Something which I’m usually not that into as I’m definitely a stills kinda gal is the High Definition 1080i video capabilities of this little camera. It is awesome! You even get stereo sound. This really would cut down on the amount of gear you’d need for a big trip.
Who is this camera best suited to?
I would say that this is a great camera for anyone who wants to challenge themselves a little more than what they can do with a simple point and shoot camera. It is definitely more bulky than a compact but what you get squeezed in there is that massive, high quality zoom lens. If wildlife, or travel is you thing – then this camera is definitely for you. Not ready to commit to a DSLR? Try out this bridge camera for lots of the manual control without the added bulk. If however you don’t think you’ll ever use the big zoom then maybe this isn’t the camera for you, although truthfully once you get used to a zoom this size it is difficult to adjust to not having one. I also think this in some ways this camera is ideally suited to females. The small size and grip might make it a little awkward in a guys hands – perhaps a little too small for them.
So just to give you an idea of what it is exactly I’m talking about when I say BIG zoom we took some pictures to show you what you can achieve without having to move your feet! Watch for the monument way far in the distance in the first shot.
As you can see that’s pretty powerful! The P100 also has the added bonus of an VR or Vibration Reduction – which means that every shot should be steady as a rock – really important when you have a big zoom like this.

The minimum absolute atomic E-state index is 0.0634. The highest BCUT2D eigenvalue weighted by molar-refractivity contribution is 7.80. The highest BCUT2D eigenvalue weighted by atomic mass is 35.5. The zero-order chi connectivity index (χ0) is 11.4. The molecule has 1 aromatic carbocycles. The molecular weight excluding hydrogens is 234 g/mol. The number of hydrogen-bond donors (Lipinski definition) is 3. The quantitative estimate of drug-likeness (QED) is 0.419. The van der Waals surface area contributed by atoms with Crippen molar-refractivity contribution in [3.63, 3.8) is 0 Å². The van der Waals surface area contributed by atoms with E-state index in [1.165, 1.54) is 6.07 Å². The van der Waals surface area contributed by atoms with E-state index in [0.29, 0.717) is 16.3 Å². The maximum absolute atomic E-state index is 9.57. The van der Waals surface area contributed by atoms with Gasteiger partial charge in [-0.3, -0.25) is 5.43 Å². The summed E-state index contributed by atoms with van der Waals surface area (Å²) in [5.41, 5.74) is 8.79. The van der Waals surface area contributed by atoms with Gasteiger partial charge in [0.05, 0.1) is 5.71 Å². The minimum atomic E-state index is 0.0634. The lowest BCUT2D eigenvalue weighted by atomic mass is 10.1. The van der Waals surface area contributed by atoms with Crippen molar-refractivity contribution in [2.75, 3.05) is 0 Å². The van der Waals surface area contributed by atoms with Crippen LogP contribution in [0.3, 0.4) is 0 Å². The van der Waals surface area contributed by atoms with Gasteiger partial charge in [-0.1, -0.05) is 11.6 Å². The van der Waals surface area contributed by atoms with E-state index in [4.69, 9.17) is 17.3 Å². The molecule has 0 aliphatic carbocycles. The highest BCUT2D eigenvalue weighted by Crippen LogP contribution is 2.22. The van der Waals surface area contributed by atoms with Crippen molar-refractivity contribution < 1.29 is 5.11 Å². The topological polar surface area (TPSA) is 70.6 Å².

Is it all good?
The one negative I see with the this camera is the electronic viewfinder as opposed to an optical viewfinder. Being a traditionalist I still like to use this type of camera by peeking throughout the viewfinder and the digital display just doesn’t do it for me. I guess it’s probably because I’m used to a DSLR. This probably wont make a difference to most of you though because most people are totally comfortable using the LCD screen to frame their shot.
So all in all I would give this camera very definite thumbs up, for the right person. As I have said many times there’s no camera where one size fits all and it’s important to choose the best camera to suit your own specific needs.
But if you like to travel, nature, birds or just the all round flexibility of having the convenience of a large telephoto zoom in a small package then the Nikon P100 is for you! Get Free Shipping from ordering here through Amazon.
P.S. Still not convinced? Check out what other consumers have to say about the P100 here.